Two tier net – reality or corporate dream?

Not being a techie, I don’t know what to make of this, whether PC World is authoritative or not or whether this writer is known for his hysteria or not.  However, here it is:

The free, unrestricted internet as we know it is under threat. Britain’s leading ISPs are attempting to construct a two-tier internet, where websites and services that are willing to pay are thrust into the “fast lane”, while those that don’t are left fighting for scraps of bandwidth or even blocked outright. They’re not so much ripping up the cherished notion of net neutrality as pouring petrol over the pieces and lighting the match. The only question is: can they get away with it?

I’m well aware that the two tier net has been on the drawing board of many of them up there but how far along it is – no idea.  So this post is in the nature of a request for information from you techies, on the current state of play.

3 comments for “Two tier net – reality or corporate dream?

  1. Rossa
    January 27, 2011 at 08:11

    I’m assuming that it means that access through your ISP is controlled so the sites that have paid show up, others “disappear”. AOL users have had that for years where they only saw a subset of the ‘net approved by AOL. And China does the same or tries to do so as there are reports that those that know how can circumvent the censorship and controls.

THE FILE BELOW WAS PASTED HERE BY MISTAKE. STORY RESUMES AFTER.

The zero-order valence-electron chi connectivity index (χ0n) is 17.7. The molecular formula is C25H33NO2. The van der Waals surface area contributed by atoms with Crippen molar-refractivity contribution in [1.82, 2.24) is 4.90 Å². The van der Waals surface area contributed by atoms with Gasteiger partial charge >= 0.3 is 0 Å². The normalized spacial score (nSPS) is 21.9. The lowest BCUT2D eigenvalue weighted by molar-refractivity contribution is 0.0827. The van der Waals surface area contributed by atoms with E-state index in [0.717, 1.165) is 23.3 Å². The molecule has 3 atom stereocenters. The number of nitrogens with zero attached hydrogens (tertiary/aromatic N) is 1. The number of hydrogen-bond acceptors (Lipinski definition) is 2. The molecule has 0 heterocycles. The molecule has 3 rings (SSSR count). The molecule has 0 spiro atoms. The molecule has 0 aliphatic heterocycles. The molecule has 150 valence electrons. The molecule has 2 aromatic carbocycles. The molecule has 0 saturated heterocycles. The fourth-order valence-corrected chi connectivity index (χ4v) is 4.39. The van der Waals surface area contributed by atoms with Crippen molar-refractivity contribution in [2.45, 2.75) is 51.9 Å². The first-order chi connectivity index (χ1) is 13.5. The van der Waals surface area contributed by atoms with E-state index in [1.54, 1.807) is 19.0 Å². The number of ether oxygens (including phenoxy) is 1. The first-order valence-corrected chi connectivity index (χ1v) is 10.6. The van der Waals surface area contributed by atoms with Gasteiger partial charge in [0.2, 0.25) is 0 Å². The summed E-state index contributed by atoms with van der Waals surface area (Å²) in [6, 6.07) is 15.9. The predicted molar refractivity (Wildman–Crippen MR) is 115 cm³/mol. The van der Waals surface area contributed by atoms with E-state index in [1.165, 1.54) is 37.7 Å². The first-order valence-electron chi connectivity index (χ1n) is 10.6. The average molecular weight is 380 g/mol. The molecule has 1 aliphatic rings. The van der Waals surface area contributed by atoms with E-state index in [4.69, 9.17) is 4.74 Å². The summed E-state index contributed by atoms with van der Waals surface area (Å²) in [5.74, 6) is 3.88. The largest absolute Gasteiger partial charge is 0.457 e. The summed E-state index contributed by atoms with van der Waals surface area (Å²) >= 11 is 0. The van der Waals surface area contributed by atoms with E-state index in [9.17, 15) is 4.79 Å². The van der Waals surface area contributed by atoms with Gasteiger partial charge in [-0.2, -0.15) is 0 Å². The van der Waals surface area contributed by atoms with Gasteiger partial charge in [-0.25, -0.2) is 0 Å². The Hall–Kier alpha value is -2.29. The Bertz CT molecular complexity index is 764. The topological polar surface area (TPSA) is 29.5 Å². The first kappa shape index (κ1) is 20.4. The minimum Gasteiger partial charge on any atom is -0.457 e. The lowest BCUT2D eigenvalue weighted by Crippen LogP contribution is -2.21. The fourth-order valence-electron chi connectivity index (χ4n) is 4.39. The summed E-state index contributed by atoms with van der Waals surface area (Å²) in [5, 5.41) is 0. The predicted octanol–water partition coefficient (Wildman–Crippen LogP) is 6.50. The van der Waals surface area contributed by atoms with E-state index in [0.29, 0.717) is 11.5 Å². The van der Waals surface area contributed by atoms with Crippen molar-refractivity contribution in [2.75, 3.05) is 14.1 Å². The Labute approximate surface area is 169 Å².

If you’re with an independent ISP like mine then this shouldn’t be an issue. Seems it’ll be mainly the big boys that supply domestic users rather than business users like me.

    I guess the answer is, more small independent providers. I pay more for my service than I would to a provider of bundled services i.e. TV, telephone + ‘net etc. but then I don’t like having the proverbial eggs in one container.

  2. fake
    January 27, 2011 at 09:57

    This already exists.

    Some ISP’s restrict bandwidth to certain websites, Like BT and I player.

    BT argue the BBC should help pay for upgrades, the BBC rightly point out that we pay BT to provide a service, they should sort it out themselves.

    I don’t have an issue with this, this is the free market at work. Some ISP’s will do this, others will advertise they don’t (watch the virgin media ads, they either say so or put text at the bottom saying they don’t do what BT do).

    As long as the goverment stay away from this, and customers bother to check who they sign up to, the markets will prevail.

  3. January 27, 2011 at 16:10


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